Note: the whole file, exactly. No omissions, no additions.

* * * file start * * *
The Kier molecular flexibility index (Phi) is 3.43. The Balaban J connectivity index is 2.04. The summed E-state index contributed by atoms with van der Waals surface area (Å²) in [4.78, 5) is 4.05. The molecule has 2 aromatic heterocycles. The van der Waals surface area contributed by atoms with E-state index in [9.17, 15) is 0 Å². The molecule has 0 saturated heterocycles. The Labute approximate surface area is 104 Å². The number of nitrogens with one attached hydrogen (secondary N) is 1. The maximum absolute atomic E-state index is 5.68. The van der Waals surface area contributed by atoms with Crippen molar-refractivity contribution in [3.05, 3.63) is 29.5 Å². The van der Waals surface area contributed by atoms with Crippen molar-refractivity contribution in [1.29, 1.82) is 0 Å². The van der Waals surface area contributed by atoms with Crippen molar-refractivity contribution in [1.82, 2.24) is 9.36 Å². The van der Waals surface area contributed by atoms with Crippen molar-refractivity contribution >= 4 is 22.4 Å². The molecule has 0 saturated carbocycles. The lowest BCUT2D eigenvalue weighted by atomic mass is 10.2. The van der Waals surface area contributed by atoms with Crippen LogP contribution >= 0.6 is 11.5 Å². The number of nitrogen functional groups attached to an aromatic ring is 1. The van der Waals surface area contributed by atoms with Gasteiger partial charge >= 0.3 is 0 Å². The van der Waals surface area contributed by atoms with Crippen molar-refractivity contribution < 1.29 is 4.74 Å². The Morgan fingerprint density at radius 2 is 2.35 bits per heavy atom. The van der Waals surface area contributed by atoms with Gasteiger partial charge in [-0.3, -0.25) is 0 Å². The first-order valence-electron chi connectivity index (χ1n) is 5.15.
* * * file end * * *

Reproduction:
The Kier molecular flexibility index (Phi) is 3.43. The Balaban J connectivity index is 2.04. The summed E-state index contributed by atoms with van der Waals surface area (Å²) in [4.78, 5) is 4.05. The molecule has 2 aromatic heterocycles. The van der Waals surface area contributed by atoms with E-state index in [9.17, 15) is 0 Å². The molecule has 0 saturated heterocycles. The Labute approximate surface area is 104 Å². The number of nitrogens with one attached hydrogen (secondary N) is 1. The maximum absolute atomic E-state index is 5.68. The van der Waals surface area contributed by atoms with Crippen molar-refractivity contribution in [3.05, 3.63) is 29.5 Å². The van der Waals surface area contributed by atoms with Crippen molar-refractivity contribution in [1.29, 1.82) is 0 Å². The van der Waals surface area contributed by atoms with Crippen molar-refractivity contribution in [1.82, 2.24) is 9.36 Å². The van der Waals surface area contributed by atoms with Crippen molar-refractivity contribution >= 4 is 22.4 Å². The molecule has 0 saturated carbocycles. The lowest BCUT2D eigenvalue weighted by atomic mass is 10.2. The van der Waals surface area contributed by atoms with Crippen LogP contribution >= 0.6 is 11.5 Å². The number of nitrogen functional groups attached to an aromatic ring is 1. The van der Waals surface area contributed by atoms with Gasteiger partial charge >= 0.3 is 0 Å². The van der Waals surface area contributed by atoms with Crippen molar-refractivity contribution < 1.29 is 4.74 Å². The Morgan fingerprint density at radius 2 is 2.35 bits per heavy atom. The van der Waals surface area contributed by atoms with Gasteiger partial charge in [-0.3, -0.25) is 0 Å². The first-order valence-electron chi connectivity index (χ1n) is 5.15.